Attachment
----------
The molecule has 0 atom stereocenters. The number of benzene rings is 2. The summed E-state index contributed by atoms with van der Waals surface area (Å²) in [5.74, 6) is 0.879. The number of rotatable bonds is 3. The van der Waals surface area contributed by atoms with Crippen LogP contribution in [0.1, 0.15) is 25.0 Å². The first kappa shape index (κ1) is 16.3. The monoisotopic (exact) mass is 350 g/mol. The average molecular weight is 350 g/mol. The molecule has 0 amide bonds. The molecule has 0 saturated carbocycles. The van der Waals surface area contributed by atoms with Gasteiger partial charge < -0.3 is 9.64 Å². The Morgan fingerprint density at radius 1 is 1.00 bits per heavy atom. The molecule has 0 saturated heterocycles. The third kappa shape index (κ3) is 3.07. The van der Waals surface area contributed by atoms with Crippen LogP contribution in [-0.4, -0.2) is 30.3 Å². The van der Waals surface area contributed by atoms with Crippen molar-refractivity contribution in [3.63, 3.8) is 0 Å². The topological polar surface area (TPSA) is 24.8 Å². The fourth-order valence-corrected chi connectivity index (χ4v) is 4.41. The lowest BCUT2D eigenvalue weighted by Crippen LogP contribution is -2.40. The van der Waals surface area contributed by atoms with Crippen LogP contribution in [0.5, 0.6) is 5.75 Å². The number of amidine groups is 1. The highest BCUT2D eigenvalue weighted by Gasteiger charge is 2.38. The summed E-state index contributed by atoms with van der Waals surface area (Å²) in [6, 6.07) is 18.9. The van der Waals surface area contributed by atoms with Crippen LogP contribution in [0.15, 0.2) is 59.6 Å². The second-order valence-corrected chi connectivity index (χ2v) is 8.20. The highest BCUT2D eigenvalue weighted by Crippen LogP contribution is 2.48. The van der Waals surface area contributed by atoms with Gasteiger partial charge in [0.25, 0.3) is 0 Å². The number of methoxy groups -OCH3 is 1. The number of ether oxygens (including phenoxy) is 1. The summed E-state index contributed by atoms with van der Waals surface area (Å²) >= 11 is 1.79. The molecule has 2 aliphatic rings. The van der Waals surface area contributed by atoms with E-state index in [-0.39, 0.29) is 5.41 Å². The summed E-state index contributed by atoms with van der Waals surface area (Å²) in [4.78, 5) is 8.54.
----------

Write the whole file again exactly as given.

The molecule has 0 atom stereocenters. The number of benzene rings is 2. The summed E-state index contributed by atoms with van der Waals surface area (Å²) in [5.74, 6) is 0.879. The number of rotatable bonds is 3. The van der Waals surface area contributed by atoms with Crippen LogP contribution in [0.1, 0.15) is 25.0 Å². The first kappa shape index (κ1) is 16.3. The monoisotopic (exact) mass is 350 g/mol. The average molecular weight is 350 g/mol. The molecule has 0 amide bonds. The molecule has 0 saturated carbocycles. The van der Waals surface area contributed by atoms with Gasteiger partial charge < -0.3 is 9.64 Å². The Morgan fingerprint density at radius 1 is 1.00 bits per heavy atom. The molecule has 0 saturated heterocycles. The third kappa shape index (κ3) is 3.07. The van der Waals surface area contributed by atoms with Crippen LogP contribution in [-0.4, -0.2) is 30.3 Å². The van der Waals surface area contributed by atoms with Crippen molar-refractivity contribution in [3.63, 3.8) is 0 Å². The topological polar surface area (TPSA) is 24.8 Å². The fourth-order valence-corrected chi connectivity index (χ4v) is 4.41. The lowest BCUT2D eigenvalue weighted by Crippen LogP contribution is -2.40. The van der Waals surface area contributed by atoms with Crippen LogP contribution in [0.5, 0.6) is 5.75 Å². The number of amidine groups is 1. The highest BCUT2D eigenvalue weighted by Gasteiger charge is 2.38. The summed E-state index contributed by atoms with van der Waals surface area (Å²) in [6, 6.07) is 18.9. The van der Waals surface area contributed by atoms with Crippen LogP contribution in [0.15, 0.2) is 59.6 Å². The second-order valence-corrected chi connectivity index (χ2v) is 8.20. The highest BCUT2D eigenvalue weighted by Crippen LogP contribution is 2.48. The van der Waals surface area contributed by atoms with Gasteiger partial charge in [0.25, 0.3) is 0 Å². The number of methoxy groups -OCH3 is 1. The number of ether oxygens (including phenoxy) is 1. The summed E-state index contributed by atoms with van der Waals surface area (Å²) >= 11 is 1.79. The molecule has 2 aliphatic rings. The van der Waals surface area contributed by atoms with E-state index in [-0.39, 0.29) is 5.41 Å². The summed E-state index contributed by atoms with van der Waals surface area (Å²) in [4.78, 5) is 8.54.